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The Prime Minister’s habit of bulldozing decisions through party and government has alienated all his allies
The second Central Committee meeting of Nepal Communist Party (NCP) ended earlier this month with a message of unity in the ruling party, but Prime Minister KP Oli’s troubles may have only just begun.
Agni Sapkota's appointment as Speaker for the House of Representatives has made one thing abundantly clear: Oli is gradually losing his grip in the party he led with an iron fist after steering it to a resounding victory at the local, provincial and federal elections.
It was apparent from the beginning that Oli did not want to see anyone from erstwhile Maoist camp, least of all Sapkota, a former guerilla who is awaiting a hearing in a war crime case at the Supreme Court, take the helm of the House. And there was a good reason why.
Former Speaker Krishna Bahadur Mahara was not only holding crucial bills and ignoring Oli’s request to forward the Millennium Challenge Compact bill, but was acting more like NCP Co-Chair Pushpa Kamal Dahal’s personal aide than Speaker. Oli’s aides say the prime minister was increasingly unhappy with Mahara for intermittently creating hurdles in the functioning of the government.
Ever since Mahara’s resignation over a rape allegation in October 2019, Oli left no stone unturned to induct one of his loyalists at the helm of the House. The House was held hostage for over a month, with parliamentary proceedings deferred thrice. Using Deputy Speaker Shivamaya Tumbhahamphe as a pawn, Oli kept pressing for consensus to reappoint former Speaker Subash Chandra Nembang. When all his maneuvering failed, he was left with little choice but to support Sapkota’s candidacy.
Sapkota’s successful ascension to the post of the House speaker despite opposition from some quarters including the rights groups is, according to political observers, yet another proof of how a new power equation in NCP is eclipsing Oli’s influence in the party.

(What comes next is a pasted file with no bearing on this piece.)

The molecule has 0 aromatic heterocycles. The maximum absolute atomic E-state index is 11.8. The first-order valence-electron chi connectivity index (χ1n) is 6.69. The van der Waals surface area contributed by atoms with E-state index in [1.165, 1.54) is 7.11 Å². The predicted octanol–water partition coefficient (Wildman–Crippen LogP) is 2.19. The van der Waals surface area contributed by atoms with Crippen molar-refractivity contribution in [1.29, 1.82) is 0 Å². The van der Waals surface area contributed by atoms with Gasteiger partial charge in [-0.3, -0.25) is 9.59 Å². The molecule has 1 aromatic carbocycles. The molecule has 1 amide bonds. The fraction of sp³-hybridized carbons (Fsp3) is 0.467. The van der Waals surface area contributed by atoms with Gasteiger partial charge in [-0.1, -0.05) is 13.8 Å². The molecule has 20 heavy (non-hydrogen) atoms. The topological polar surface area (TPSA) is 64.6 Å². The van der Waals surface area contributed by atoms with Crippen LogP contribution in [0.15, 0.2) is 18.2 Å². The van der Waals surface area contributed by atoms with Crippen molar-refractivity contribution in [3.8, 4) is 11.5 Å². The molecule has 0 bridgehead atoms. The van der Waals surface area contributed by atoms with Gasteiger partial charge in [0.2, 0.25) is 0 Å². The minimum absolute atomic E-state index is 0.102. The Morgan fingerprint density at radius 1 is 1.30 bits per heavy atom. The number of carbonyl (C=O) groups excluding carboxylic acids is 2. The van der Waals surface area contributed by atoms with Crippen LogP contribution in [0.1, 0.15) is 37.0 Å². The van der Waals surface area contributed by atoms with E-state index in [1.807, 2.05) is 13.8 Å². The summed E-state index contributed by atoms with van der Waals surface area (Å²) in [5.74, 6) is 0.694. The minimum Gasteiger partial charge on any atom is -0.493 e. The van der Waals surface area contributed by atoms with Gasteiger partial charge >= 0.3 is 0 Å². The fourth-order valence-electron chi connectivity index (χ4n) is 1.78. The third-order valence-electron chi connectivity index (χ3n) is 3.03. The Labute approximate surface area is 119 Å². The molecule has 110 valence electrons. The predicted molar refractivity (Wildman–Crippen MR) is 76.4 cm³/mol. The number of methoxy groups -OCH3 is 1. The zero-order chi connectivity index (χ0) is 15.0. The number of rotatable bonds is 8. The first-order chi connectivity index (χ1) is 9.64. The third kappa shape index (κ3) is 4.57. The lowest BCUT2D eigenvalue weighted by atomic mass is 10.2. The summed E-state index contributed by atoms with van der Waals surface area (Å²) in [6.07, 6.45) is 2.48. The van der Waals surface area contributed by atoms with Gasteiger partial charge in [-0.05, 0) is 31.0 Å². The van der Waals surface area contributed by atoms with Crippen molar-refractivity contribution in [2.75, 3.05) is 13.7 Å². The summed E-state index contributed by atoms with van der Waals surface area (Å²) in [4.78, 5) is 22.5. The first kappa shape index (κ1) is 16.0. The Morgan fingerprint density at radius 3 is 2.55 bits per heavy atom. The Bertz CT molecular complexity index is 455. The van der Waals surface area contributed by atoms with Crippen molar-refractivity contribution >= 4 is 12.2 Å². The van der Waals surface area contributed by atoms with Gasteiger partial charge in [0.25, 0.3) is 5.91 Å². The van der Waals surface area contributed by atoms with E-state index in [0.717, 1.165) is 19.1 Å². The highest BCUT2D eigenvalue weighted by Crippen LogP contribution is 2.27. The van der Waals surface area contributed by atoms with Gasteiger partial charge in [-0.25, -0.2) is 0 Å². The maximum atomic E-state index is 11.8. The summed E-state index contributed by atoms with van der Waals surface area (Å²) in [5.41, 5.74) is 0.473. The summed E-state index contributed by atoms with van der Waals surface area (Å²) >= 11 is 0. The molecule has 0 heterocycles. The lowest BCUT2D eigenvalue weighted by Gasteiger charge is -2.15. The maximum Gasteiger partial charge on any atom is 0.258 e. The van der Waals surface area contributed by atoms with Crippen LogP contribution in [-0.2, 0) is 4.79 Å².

“He came as a lion and has become a mouse now. He alone has to be blamed for this,” Shyam Shrestha, a political analyst, told the Record.
Shrestha said the prime minister’s working style, regressive policies, misguided agendas, and failure to deliver on the Party’s tall promises of economic transformation are waning his popularity both inside and outside the party.
“Instead of doing things he promised to do, he is going after the Press, Human Rights, the Guthi and social media,” said Shrestha.
Gehendra Lal Malla, a professor of political science at Tribhuvan University, said factional realignments and changing power equations in the ruling NCP, in addition to the government's failure to live up to public expectations, were also weakening Oli’s position.
“Realizing that Oli is failing on all fronts, other factions are using this as an opportunity to hit back at him,” said Malla.
Despite their known rivalry and existing differences, several influential leaders including Co-Chair Pushpa Kamal Dahal, Madhav Kumar Nepal, Bam Dev Gautam and Jhal Nath Khanal appear increasingly closer in most of the issues facing party and government.
In December, Oli was forced to hand over the NCP's helm to Dahal amid mounting pressure to uphold the party’s stated policy of 'one person, one position'. Former Prime Minister Nepal had even submitted a note of dissent, criticising ‘centralization of power’.